The terrorist got a job in Miami as an aircraft maintenance worker who tampered with an American Airlines plane over the summer and has terrorist ties with the Islamic State, prosecutors said in court Wednesday.
Islamic terrorist Abdul-Majeed Marouf Ahmed Alani, 60, is being held without bond after a judge ruled that Alani posed a flight risk after prosecutors argued that the mechanic had a brother who was a member of ISIS.
Alani, a migrant to the USA whom later naturalized as a U.S. citizen from Iraq who has worked as an airline mechanic and had ISIS propaganda on his phone, Assistant U.S. Attorney Maria Medetis said. A video depicting people being shot was allegedly sent from his phone. Alani also told the individual he sent the video to that he wanted Allah to cause harm to non-Muslims, prosecutors say.
Two witnesses also told prosecutors that Alani mentioned to them he had a brother who was in ISIS, but gave conflicting accounts according to the prosecutor.
An American Airlines coworker claimed that Alani said he had to go to Iraq to visit a brother who was a member of ISIS, but a roommate alleged Alani said he had to go because his brother was kidnapped.
Investigators found no evidence of the brother being kidnapped on the phone,.
Alani was charged earlier this month with willfully damaging, destroying, disabling or wrecking an aircraft for allegedly tampering with an “air data module” on a passenger plane.
A flight crew noticed an error related to the plane’s system on July 17 and called off an American Airlines flight from Miami to Nassau, Bahamas, with 150 people on board.
Alani used super glue to attach a piece of foam into an inlet on the air data module, which reports information like an aircraft’s speed, pitch and other data, according to court documents.
The terrorist’s attorney Christian Dunham, a federal public defender, claimed Alani was an experienced mechanic and knew the sabotage would keep the aircraft from flying and, even if it did take off, there are redundancies built in that would have kept it safe.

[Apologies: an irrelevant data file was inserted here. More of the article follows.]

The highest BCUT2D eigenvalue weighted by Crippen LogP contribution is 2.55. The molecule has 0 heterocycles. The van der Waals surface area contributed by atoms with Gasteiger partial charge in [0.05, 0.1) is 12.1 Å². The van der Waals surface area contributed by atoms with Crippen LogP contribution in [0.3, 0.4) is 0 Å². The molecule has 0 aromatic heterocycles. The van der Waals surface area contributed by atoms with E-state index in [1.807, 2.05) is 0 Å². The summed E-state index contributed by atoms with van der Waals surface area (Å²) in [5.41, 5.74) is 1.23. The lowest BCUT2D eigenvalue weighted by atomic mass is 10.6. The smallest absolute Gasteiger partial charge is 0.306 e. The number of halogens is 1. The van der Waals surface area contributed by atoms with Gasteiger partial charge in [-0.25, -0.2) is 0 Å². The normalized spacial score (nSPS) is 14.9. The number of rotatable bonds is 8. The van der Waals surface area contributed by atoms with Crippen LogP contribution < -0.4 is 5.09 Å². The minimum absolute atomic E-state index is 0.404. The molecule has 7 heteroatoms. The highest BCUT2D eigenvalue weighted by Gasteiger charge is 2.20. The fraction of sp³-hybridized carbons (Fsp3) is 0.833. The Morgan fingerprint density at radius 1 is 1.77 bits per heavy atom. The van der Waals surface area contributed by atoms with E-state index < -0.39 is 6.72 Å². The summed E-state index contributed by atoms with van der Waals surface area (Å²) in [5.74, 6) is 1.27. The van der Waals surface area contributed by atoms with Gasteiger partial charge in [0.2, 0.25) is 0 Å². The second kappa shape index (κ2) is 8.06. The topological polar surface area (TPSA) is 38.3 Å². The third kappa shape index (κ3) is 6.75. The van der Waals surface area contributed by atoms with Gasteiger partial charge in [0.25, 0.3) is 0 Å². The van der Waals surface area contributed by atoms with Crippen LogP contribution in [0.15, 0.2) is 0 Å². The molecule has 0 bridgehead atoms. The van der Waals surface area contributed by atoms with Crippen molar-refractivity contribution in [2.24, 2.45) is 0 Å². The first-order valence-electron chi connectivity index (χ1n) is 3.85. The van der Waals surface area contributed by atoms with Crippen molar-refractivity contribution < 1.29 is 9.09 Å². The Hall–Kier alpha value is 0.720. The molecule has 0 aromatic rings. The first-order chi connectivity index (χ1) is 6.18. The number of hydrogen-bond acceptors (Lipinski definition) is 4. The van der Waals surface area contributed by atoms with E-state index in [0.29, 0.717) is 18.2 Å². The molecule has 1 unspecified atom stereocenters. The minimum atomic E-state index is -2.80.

“We don’t think they are going to be able to prove he intentionally put people in danger,” Dunham claimed. “The plane would have been fine to fly.”
One problem with that claim, on Alani’s phone he also had a news story about a plane crash in Indonesia last year, with specific information about the plane’s airspeed control system. The same thing he was caught tampering with.
This rather raises the question of whether those aircraft were also disabled in this manner — one in Ethiopia, the other in Indonesia, both of which have suffered from Islamist terror or been in the vicinity of it.
The two crashes not only killed hundreds of innocent people, but also wrought havoc on the airline industry, with some airlines having to ground planes, and sent Boeing’s stock into a tizzy, cutting it 15% after the crashes, and wrought havoc with its orders.
Now, the issue of tampering by malevolent insiders is a distinct possibility. And it must be investigated, because the lawmen have caught one of them in the act. This Alani case, is an indicator that this sort of thing can and almost did go on. Alani, after all, never expected to get caught, and unlike many terrorists, he didn’t announce to the world his bad deed as soon as the aircraft got off the ground. No bulletin boards, no crazy manifestos, no chatter, so far as is known. Just someone who wanted to destroy the Western world through its own mechanisms and leave it blaming itself.
It’s seems to be a case for reopening these aircraft crash cases, doing intensive background checks on the mechanics who worked on these aircraft
Alani has been fired from his job at the airline and the Federal Aviation Administration recently revoked .his certificate as an aircraft mechanic. He is expected to enter a plea at another hearing Friday.